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U.S. Farm Bankruptcies Surge 24% on Strain From Trump Trade War - Bloomberg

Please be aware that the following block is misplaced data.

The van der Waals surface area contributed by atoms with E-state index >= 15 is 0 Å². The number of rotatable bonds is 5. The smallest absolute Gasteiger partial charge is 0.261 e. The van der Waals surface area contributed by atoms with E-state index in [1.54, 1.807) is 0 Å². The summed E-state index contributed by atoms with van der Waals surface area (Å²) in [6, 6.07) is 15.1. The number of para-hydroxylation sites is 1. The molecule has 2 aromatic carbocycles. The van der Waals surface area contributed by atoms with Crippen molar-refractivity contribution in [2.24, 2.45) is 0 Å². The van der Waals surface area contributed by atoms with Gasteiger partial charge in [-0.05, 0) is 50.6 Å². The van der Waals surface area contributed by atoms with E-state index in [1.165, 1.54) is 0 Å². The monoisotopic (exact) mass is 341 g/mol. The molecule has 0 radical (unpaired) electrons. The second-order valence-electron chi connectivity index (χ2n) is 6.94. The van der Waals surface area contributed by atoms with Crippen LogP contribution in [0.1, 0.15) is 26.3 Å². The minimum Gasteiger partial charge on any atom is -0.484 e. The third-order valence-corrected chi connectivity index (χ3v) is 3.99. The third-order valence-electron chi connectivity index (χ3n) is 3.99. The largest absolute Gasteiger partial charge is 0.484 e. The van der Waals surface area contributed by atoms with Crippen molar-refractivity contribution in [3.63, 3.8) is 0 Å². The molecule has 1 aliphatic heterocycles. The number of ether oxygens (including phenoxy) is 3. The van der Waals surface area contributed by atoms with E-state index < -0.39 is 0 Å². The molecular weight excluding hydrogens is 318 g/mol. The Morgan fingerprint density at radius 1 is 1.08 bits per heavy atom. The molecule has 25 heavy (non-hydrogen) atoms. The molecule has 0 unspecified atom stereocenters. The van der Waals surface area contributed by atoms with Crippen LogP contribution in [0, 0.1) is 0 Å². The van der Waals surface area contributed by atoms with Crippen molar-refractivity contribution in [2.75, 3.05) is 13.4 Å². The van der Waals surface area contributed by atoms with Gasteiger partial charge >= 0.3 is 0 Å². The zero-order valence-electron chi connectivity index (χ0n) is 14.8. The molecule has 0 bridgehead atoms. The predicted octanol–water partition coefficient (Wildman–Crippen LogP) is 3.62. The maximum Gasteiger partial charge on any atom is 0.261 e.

U.S. farm bankruptcies in September surged 24 percent to the highest level since 2011 amid strains from President Donald Trump’s trade war with China and a year of unpredictable weather, Bloomberg News reported. Growers are also becoming increasingly dependent on trade aid and other federal programs for income, figures showed in a report by the American Farm Bureau Federation, the nation’s largest general farm organization. The squeeze on farmers underscores the toll China’s retaliatory tariffs have taken on a critical Trump constituency as the president enters a re-election campaign and a fight to stave off impeachment. The figures also highlight the importance of a “phase one” deal the administration is currently negotiating with Beijing to increase agriculture imports in return for a pause in escalating U.S. levies. Almost 40 percent of projected farm profit this year will come from trade aid, disaster assistance, federal subsidies and insurance payments, according to the report, based on Department of Agriculture forecasts. That’s $33 billion of a projected $88 billion in income. Chapter 12 bankruptcy filings in the 12 months ended September rose to 580 from a year earlier. That marked the highest since 676 chapter 12 cases in 2011. The total “remains well below” historical highs in the 1980s, the federation said. Bloomberg

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